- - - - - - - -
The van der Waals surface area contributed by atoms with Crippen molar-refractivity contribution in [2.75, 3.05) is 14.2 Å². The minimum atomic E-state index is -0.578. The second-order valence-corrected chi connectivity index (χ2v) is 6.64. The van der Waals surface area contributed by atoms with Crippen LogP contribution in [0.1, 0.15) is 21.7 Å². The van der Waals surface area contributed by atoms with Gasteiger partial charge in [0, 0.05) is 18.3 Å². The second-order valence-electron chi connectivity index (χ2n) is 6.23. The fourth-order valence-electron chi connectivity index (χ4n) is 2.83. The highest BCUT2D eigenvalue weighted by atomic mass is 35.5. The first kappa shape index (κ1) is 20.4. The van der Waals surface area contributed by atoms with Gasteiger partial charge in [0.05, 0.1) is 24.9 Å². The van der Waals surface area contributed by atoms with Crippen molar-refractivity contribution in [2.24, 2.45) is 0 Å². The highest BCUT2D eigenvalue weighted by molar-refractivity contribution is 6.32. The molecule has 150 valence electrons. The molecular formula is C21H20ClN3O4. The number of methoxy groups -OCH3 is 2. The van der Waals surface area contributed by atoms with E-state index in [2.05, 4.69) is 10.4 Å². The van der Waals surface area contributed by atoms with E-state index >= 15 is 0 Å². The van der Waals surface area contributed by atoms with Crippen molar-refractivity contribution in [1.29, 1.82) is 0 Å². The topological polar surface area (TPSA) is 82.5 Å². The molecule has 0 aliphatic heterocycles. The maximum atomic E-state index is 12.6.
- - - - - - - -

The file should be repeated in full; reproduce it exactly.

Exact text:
The van der Waals surface area contributed by atoms with Crippen molar-refractivity contribution in [2.75, 3.05) is 14.2 Å². The minimum atomic E-state index is -0.578. The second-order valence-corrected chi connectivity index (χ2v) is 6.64. The van der Waals surface area contributed by atoms with Crippen LogP contribution in [0.1, 0.15) is 21.7 Å². The van der Waals surface area contributed by atoms with Gasteiger partial charge in [0, 0.05) is 18.3 Å². The second-order valence-electron chi connectivity index (χ2n) is 6.23. The fourth-order valence-electron chi connectivity index (χ4n) is 2.83. The highest BCUT2D eigenvalue weighted by atomic mass is 35.5. The first kappa shape index (κ1) is 20.4. The van der Waals surface area contributed by atoms with Gasteiger partial charge in [0.05, 0.1) is 24.9 Å². The van der Waals surface area contributed by atoms with Crippen molar-refractivity contribution in [2.24, 2.45) is 0 Å². The highest BCUT2D eigenvalue weighted by molar-refractivity contribution is 6.32. The molecule has 150 valence electrons. The molecular formula is C21H20ClN3O4. The number of methoxy groups -OCH3 is 2. The van der Waals surface area contributed by atoms with E-state index in [2.05, 4.69) is 10.4 Å². The van der Waals surface area contributed by atoms with E-state index >= 15 is 0 Å². The van der Waals surface area contributed by atoms with Crippen molar-refractivity contribution in [1.29, 1.82) is 0 Å². The topological polar surface area (TPSA) is 82.5 Å². The molecule has 0 aliphatic heterocycles. The maximum atomic E-state index is 12.6.